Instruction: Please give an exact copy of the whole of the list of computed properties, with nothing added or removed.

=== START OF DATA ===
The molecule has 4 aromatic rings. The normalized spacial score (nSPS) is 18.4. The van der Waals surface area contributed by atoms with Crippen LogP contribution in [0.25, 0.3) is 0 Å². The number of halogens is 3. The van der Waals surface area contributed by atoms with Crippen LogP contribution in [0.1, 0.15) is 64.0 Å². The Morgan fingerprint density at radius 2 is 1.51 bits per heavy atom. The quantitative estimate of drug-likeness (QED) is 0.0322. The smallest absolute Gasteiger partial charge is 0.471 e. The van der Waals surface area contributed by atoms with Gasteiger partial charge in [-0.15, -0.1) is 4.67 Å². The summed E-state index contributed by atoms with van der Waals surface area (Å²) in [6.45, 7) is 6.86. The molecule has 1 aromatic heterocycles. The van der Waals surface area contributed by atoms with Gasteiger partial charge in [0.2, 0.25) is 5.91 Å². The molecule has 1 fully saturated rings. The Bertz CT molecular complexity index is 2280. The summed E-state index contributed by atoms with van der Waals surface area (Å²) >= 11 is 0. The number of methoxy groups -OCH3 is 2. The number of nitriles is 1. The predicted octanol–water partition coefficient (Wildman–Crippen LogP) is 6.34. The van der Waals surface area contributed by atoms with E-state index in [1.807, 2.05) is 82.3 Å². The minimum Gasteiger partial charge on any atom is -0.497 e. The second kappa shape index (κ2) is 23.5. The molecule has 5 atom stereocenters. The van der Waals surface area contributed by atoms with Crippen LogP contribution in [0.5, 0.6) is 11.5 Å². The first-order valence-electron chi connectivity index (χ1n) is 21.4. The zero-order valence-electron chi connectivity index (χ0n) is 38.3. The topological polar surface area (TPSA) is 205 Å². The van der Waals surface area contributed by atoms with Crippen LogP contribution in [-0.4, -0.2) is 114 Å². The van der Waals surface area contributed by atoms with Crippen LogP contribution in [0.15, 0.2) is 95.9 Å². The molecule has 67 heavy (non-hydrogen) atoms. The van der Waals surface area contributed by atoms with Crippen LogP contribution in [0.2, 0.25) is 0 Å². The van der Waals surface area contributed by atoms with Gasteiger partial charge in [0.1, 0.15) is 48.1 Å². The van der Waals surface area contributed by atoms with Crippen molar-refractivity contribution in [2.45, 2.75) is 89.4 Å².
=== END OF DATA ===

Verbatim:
The molecule has 4 aromatic rings. The normalized spacial score (nSPS) is 18.4. The van der Waals surface area contributed by atoms with Crippen LogP contribution in [0.25, 0.3) is 0 Å². The number of halogens is 3. The van der Waals surface area contributed by atoms with Crippen LogP contribution in [0.1, 0.15) is 64.0 Å². The Morgan fingerprint density at radius 2 is 1.51 bits per heavy atom. The quantitative estimate of drug-likeness (QED) is 0.0322. The smallest absolute Gasteiger partial charge is 0.471 e. The van der Waals surface area contributed by atoms with Gasteiger partial charge in [-0.15, -0.1) is 4.67 Å². The summed E-state index contributed by atoms with van der Waals surface area (Å²) in [6.45, 7) is 6.86. The molecule has 1 aromatic heterocycles. The van der Waals surface area contributed by atoms with Gasteiger partial charge in [0.2, 0.25) is 5.91 Å². The molecule has 1 fully saturated rings. The Bertz CT molecular complexity index is 2280. The summed E-state index contributed by atoms with van der Waals surface area (Å²) >= 11 is 0. The number of methoxy groups -OCH3 is 2. The number of nitriles is 1. The predicted octanol–water partition coefficient (Wildman–Crippen LogP) is 6.34. The van der Waals surface area contributed by atoms with E-state index in [1.807, 2.05) is 82.3 Å². The minimum Gasteiger partial charge on any atom is -0.497 e. The second kappa shape index (κ2) is 23.5. The molecule has 5 atom stereocenters. The van der Waals surface area contributed by atoms with Crippen LogP contribution in [0.5, 0.6) is 11.5 Å². The first-order valence-electron chi connectivity index (χ1n) is 21.4. The zero-order valence-electron chi connectivity index (χ0n) is 38.3. The topological polar surface area (TPSA) is 205 Å². The van der Waals surface area contributed by atoms with Crippen LogP contribution in [-0.4, -0.2) is 114 Å². The van der Waals surface area contributed by atoms with Crippen LogP contribution in [0.15, 0.2) is 95.9 Å². The molecule has 67 heavy (non-hydrogen) atoms. The van der Waals surface area contributed by atoms with Crippen LogP contribution in [0.2, 0.25) is 0 Å². The van der Waals surface area contributed by atoms with Gasteiger partial charge in [0.1, 0.15) is 48.1 Å². The van der Waals surface area contributed by atoms with Crippen molar-refractivity contribution in [2.45, 2.75) is 89.4 Å².